Last edited 29 Jun 2016

Lessons learned report for building design and construction

A lessons learned report (sometimes referred to as an ‘assessment and lessons learned report’ or ‘lessons identified report’) is an assessment of lessons that can be learned from a project that could be applied to other projects. This is particularly useful to clients who are regular developers and may run a continuous improvement programme, and may be a requirement of some funding organisations.

A lessons learned report may be prepared as part of a post project review, undertaken during the defects liability period. The purpose of a post project review is to look at the effectiveness and efficiency of the project delivery process. The lessons learned report focuses more specifically on how things could be done differently in the future.

It might identify:

  • Mistakes that could be avoided in the future.
  • Successful strategies that might be adopted in the future.
  • Procedures or resources that could be improved.

It may be prepared by an in-house team, by members of the consultant team or by independent client advisers. If such services were not a requirement of original appointments then new appointments or re-appointments may be necessary.

Ideally, the requirement for a lessons learned report should be included in tender documentation so that members of the project team are contractually obliged to provide the necessary information and input to the report. They may be required to provide information as the project progresses (such as key performance indicators, which might require information from sub-contractors) or to maintain up to date lessons learned logs.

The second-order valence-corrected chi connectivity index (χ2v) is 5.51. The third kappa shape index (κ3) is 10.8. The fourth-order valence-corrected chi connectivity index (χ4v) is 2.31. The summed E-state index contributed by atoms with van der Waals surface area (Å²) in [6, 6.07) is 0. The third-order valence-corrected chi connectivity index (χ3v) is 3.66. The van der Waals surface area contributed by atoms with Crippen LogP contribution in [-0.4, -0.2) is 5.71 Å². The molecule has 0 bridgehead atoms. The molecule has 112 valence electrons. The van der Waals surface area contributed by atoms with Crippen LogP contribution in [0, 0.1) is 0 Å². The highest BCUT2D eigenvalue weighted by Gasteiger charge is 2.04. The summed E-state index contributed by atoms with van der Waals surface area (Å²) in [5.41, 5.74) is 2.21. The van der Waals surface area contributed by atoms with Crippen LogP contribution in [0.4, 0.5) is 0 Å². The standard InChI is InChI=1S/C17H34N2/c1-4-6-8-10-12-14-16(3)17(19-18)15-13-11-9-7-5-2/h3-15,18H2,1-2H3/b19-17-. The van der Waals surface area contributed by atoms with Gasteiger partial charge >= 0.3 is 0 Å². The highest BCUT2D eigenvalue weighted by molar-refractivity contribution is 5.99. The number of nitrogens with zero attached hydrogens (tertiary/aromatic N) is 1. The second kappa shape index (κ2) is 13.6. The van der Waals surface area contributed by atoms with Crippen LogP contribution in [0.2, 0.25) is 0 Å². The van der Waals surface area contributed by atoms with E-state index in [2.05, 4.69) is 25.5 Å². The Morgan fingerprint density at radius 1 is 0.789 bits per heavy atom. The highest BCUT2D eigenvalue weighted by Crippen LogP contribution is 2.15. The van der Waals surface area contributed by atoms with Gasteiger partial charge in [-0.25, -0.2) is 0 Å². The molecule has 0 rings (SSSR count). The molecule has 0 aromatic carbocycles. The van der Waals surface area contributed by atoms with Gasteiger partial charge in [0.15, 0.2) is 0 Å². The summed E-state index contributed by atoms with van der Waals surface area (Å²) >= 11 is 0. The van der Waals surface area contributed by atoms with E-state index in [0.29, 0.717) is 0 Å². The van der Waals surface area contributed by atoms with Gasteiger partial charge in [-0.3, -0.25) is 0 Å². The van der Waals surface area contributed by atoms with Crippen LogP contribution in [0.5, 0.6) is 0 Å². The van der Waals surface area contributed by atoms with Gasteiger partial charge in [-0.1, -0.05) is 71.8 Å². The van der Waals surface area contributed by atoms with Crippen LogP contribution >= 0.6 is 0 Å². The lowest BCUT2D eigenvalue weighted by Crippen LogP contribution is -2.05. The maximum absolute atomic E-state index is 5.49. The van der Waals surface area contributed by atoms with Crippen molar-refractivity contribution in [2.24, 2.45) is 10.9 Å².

It is important to agree:

  • The purpose of the report (who is it for and how they will use it).
  • The scope of the study required.
  • The reporting procedures and timescale for the study.
  • The stakeholders that will be involved.
  • The techniques that will be used.
  • The information that is available.

The report might include an assessment of the project, or simply focus on the lessons that can be carried forward. Assessments may be both qualitative (based on research, interviews and workshops) and quantitative (such as key performance indicators or benchmarking assessments).

Qualitative assessments could include:

  • Cost vs budget.
  • Project progress relative to milestones.
  • Number of complaints.
  • Number of incidents / accidents.
  • Number of working hours spent on different aspects of the works.
  • Use of materials.
  • Number of defects.
  • Number of disputes.
  • Amount of waste generated.
  • Amount of recycling.
  • The number of variations.

However, it is important that it does not simply become a time-consuming paper exercise. Nor should it be a PR exercise - an opportunity to pat each other on the back and claim every aspect of the project was successful. Only genuinely important aspects of the project should be assessed, and only viable and worthwhile lessons proposed for adoption.

The report might include:

  • Executive summary.
  • Background – including the wider context of other projects that the report will feed into, and details of any abnormal characteristics or events.
  • Detailed assessment of different stages or aspects of the project.
  • Things that can be taken forward to other projects.
  • Things that can be changed on the project being assessed.

Aspects of the project that might be assessed could include:

For each lesson, the report might describe:

  • What went wrong / right.
  • Why it went wrong / right.
  • Seriousness, ie is it worth avoiding / replicating in the future.
  • If so, how can this be done.

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